Posts Tagged ‘transportation’

Wednesday, August 10, 2005

Adirondack and New York State Map Round-Up

Ever since Alan McLeod (host of A Good Beer Blog) turned us on to NYCO’s map of upstate bloggers, (and yeah, he likes maps too) and its recently inspired CNY ecoBlog’s local ecology news map, we’ve been wanting to do a really cool map round-up – so here goes:

If you don’t have Google Earth yet – you are missing out. Terra Server is great for a pay site that’s slow but provides nice printing capabilities, but Google Earth is just plain cool. The detail is amazing, just zoom in to Lake George and take a look at the sedimentation and you’ll see what we mean. Will this level of satellite photography and mapping eventually let us discover all those illegal camps and illicit dumps as well? We can only hope so – of course if we can see the world from space with a few clicks, can you imagine what big brother is doing?

It’s really something that Google Maps can give us a good idea of who dies first in a nuclear attack, but we’re more interested in the old stuff right? So here is:

And More Generally:

Yeah… maps are neat-o.



Suggested Reading

The Adirondack Atlas


Thursday, August 4, 2005

Ticonderoga Plane Crash: Murder-Suicide?

What do the band Phish, the regional airline Capital Airlines, a Connecticut scam artist, and Old Fort Mountain near Ticonderoga have in common?

Maybe a murder-suicide.

A year ago this month, an experienced pilot from Connecticut named Milton Marshall was flying his own twin-engine Piper Navajo chartered by 40-year-old Michael Keilty when the two crashed mysteriously into Old Fort Mountain just south of Ticonderoga cutting a “500 foot long swath through 60 foot [old growth] trees” (Press-Republican, Part I, Part II). Keilty said he was a pilot himself interested in becoming an investor in Marshall’s company.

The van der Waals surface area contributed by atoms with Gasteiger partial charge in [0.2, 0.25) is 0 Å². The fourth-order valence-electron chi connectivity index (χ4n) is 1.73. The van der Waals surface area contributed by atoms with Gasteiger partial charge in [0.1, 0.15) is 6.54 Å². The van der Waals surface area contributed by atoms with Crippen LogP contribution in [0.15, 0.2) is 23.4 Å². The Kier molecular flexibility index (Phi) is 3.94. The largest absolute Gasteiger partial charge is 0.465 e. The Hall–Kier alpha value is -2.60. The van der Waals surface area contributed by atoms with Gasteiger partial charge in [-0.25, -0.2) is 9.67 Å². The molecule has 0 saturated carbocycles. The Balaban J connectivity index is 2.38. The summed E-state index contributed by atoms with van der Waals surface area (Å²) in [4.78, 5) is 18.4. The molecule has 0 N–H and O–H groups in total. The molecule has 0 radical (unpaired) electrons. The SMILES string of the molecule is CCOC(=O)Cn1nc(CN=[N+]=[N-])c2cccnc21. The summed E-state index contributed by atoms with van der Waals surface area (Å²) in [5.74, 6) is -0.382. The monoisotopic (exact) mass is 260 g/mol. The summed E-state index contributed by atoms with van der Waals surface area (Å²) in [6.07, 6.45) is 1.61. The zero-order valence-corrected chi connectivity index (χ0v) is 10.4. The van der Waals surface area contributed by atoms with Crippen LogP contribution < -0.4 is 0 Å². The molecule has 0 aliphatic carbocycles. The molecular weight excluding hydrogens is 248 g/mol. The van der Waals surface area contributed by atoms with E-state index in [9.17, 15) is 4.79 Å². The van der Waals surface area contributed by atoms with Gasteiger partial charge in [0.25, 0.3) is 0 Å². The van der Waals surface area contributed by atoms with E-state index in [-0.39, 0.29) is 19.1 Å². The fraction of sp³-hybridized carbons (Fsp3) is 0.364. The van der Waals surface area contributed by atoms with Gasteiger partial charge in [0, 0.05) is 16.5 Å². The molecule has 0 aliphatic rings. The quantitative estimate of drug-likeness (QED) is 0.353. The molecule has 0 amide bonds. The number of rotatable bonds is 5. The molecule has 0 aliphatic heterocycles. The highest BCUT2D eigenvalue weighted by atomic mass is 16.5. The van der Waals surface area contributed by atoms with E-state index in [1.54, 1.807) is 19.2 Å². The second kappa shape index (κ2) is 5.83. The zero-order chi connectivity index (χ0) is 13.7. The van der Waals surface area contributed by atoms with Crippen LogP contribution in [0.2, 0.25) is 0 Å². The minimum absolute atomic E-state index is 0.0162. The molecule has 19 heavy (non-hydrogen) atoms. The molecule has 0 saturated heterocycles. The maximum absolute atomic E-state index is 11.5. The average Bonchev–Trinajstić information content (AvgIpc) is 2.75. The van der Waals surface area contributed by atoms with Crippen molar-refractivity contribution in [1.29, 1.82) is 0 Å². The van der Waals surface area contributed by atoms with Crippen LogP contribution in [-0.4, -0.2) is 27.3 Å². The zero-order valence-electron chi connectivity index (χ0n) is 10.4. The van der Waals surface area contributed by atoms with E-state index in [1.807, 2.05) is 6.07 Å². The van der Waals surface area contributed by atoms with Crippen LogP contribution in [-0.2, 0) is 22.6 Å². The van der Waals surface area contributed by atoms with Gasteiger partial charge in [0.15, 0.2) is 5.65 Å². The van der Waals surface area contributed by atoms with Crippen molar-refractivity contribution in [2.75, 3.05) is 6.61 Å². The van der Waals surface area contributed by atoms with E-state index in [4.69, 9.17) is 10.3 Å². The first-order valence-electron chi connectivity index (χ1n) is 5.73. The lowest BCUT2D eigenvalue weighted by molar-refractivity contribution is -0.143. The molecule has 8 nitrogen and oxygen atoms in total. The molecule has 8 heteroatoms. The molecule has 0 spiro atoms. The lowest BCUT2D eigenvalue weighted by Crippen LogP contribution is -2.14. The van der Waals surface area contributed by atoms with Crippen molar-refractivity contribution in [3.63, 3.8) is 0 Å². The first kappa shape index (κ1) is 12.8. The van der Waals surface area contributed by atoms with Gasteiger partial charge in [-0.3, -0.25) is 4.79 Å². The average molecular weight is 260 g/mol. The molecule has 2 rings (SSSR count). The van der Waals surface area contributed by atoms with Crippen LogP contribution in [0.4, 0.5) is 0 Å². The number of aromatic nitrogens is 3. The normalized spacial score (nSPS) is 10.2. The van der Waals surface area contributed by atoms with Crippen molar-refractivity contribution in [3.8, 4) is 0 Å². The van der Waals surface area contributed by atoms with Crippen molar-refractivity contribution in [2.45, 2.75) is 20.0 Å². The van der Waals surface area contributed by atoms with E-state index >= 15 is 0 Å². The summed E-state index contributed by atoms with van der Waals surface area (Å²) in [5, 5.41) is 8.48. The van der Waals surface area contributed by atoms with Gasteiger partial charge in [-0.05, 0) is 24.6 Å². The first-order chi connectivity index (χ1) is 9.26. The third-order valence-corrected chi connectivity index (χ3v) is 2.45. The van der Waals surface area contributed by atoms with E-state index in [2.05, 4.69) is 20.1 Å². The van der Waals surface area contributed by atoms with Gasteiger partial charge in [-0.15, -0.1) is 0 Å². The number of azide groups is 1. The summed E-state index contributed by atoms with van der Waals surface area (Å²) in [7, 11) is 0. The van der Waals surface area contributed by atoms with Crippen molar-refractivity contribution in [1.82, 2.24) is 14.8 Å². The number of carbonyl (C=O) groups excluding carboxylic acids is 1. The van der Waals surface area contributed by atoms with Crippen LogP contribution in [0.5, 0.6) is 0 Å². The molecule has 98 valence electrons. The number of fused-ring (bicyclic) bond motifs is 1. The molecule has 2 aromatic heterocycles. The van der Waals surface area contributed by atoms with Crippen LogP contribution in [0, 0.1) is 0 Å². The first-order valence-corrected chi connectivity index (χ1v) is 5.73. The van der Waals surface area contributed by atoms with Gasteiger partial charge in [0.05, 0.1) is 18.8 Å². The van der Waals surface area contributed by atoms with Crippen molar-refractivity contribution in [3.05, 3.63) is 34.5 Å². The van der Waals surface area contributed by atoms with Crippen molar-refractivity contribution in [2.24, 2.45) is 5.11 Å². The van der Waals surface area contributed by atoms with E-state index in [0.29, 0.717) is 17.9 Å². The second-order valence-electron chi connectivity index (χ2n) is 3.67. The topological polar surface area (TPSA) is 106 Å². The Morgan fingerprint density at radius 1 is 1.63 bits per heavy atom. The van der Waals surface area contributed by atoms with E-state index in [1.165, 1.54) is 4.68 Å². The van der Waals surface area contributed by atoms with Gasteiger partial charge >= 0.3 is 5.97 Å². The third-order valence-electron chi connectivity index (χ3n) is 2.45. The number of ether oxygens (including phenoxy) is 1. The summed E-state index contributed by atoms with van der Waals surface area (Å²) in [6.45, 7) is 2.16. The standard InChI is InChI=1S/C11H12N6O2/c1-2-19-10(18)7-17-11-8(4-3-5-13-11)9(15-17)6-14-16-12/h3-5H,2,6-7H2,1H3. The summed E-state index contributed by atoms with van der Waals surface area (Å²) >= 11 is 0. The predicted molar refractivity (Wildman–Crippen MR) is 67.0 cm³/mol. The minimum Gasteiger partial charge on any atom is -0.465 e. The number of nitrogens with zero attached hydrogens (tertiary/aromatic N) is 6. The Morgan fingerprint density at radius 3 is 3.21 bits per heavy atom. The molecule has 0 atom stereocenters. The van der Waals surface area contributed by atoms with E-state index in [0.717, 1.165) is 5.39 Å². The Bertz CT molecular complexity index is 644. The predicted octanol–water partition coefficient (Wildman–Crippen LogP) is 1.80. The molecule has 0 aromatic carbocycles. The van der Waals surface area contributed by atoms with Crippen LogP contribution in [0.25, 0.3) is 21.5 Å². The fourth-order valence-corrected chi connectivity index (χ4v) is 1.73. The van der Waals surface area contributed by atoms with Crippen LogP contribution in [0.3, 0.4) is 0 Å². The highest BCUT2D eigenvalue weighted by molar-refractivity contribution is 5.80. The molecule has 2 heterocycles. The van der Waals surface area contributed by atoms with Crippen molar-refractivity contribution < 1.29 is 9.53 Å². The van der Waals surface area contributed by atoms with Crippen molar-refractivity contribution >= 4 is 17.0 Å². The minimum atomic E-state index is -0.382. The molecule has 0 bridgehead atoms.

Marshall had started his career as a professional pilot at the regional airline Capital Airlines in 1952. Capital became a part of United Airlines in 1961 but when Marshall retired in the 1980s he started a new Capital Airlines, a Federal Aviation Regulations Part 135 On-Demand Air Carrier (certificate number VRWA687I). “Quite a bit smaller in size, but not at heart,” the company’s website read.

Now, Marshall’s daughter Kathy Leonzi thinks the crash was no accident.

And oh yeah… Phish… who could forget the 1996 party they threw at the abandoned Plattsburgh Air Force Base in honor of the founder of the original Capital Airlines – Clifford Ball – and what a party it was (audio of the shows and photos) – it was the first of the annual Phish summer festivals and made Plattsburgh (temporarily) the ninth largest city in New York State.


Suggested Reading

Airports: A Century of Architecture


Thursday, July 28, 2005

Adirondack Regional Airlines

The Tops Supermarket news got us thinking about other local corporate rip-offs, pull-outs and victims and that got us to regional airlines.

Robert E. Peach, a World War II Navy bomber pilot who won two Distinguished Flying Crosses, started with Robinson Airlines (out of Ithaca Municipal Airport and later the Oneida County Airport) when they had only three planes in 1945.

Robinson Airlines became Mohawk Airlines [old plane photos] and Peach was the driving force behind Mohawk’s expansion, he served as president and later the board chair.